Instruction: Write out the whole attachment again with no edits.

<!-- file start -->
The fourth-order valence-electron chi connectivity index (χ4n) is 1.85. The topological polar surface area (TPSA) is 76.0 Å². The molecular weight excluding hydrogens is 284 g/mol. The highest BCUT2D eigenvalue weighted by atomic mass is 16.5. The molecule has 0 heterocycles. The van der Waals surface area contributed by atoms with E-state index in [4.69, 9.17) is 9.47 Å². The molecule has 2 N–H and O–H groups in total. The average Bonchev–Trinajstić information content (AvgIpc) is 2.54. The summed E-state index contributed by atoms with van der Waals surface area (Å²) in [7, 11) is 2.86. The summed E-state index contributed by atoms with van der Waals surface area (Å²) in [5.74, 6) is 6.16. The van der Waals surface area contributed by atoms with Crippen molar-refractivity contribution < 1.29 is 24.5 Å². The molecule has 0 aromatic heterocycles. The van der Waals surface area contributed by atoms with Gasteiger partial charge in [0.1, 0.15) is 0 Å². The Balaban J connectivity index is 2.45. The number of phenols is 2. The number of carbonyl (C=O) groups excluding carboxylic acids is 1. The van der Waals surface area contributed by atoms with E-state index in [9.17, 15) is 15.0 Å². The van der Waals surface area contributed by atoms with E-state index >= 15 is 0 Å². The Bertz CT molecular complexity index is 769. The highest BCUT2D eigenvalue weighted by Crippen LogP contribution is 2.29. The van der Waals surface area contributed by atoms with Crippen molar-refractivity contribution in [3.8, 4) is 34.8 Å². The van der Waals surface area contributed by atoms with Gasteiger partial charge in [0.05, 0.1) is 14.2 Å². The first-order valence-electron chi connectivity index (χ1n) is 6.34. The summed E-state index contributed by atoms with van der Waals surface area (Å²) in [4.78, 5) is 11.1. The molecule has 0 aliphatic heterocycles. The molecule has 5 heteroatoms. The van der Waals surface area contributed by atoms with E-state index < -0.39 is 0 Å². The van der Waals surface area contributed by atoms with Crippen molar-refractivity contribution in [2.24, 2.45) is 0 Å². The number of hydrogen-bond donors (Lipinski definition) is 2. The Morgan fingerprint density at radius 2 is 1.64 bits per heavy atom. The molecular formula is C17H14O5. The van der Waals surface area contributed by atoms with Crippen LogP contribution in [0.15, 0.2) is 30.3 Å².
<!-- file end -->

The fourth-order valence-electron chi connectivity index (χ4n) is 1.85. The topological polar surface area (TPSA) is 76.0 Å². The molecular weight excluding hydrogens is 284 g/mol. The highest BCUT2D eigenvalue weighted by atomic mass is 16.5. The molecule has 0 heterocycles. The van der Waals surface area contributed by atoms with E-state index in [4.69, 9.17) is 9.47 Å². The molecule has 2 N–H and O–H groups in total. The average Bonchev–Trinajstić information content (AvgIpc) is 2.54. The summed E-state index contributed by atoms with van der Waals surface area (Å²) in [7, 11) is 2.86. The summed E-state index contributed by atoms with van der Waals surface area (Å²) in [5.74, 6) is 6.16. The van der Waals surface area contributed by atoms with Crippen molar-refractivity contribution < 1.29 is 24.5 Å². The molecule has 0 aromatic heterocycles. The van der Waals surface area contributed by atoms with Gasteiger partial charge in [0.1, 0.15) is 0 Å². The Balaban J connectivity index is 2.45. The number of phenols is 2. The number of carbonyl (C=O) groups excluding carboxylic acids is 1. The van der Waals surface area contributed by atoms with E-state index in [9.17, 15) is 15.0 Å². The van der Waals surface area contributed by atoms with E-state index >= 15 is 0 Å². The Bertz CT molecular complexity index is 769. The highest BCUT2D eigenvalue weighted by Crippen LogP contribution is 2.29. The van der Waals surface area contributed by atoms with Crippen molar-refractivity contribution in [3.8, 4) is 34.8 Å². The van der Waals surface area contributed by atoms with Gasteiger partial charge in [0.05, 0.1) is 14.2 Å². The first-order valence-electron chi connectivity index (χ1n) is 6.34. The summed E-state index contributed by atoms with van der Waals surface area (Å²) in [4.78, 5) is 11.1. The molecule has 0 aliphatic heterocycles. The molecule has 5 heteroatoms. The van der Waals surface area contributed by atoms with E-state index < -0.39 is 0 Å². The van der Waals surface area contributed by atoms with Crippen molar-refractivity contribution in [2.24, 2.45) is 0 Å². The number of hydrogen-bond donors (Lipinski definition) is 2. The Morgan fingerprint density at radius 2 is 1.64 bits per heavy atom. The molecular formula is C17H14O5. The van der Waals surface area contributed by atoms with Crippen LogP contribution in [0.15, 0.2) is 30.3 Å².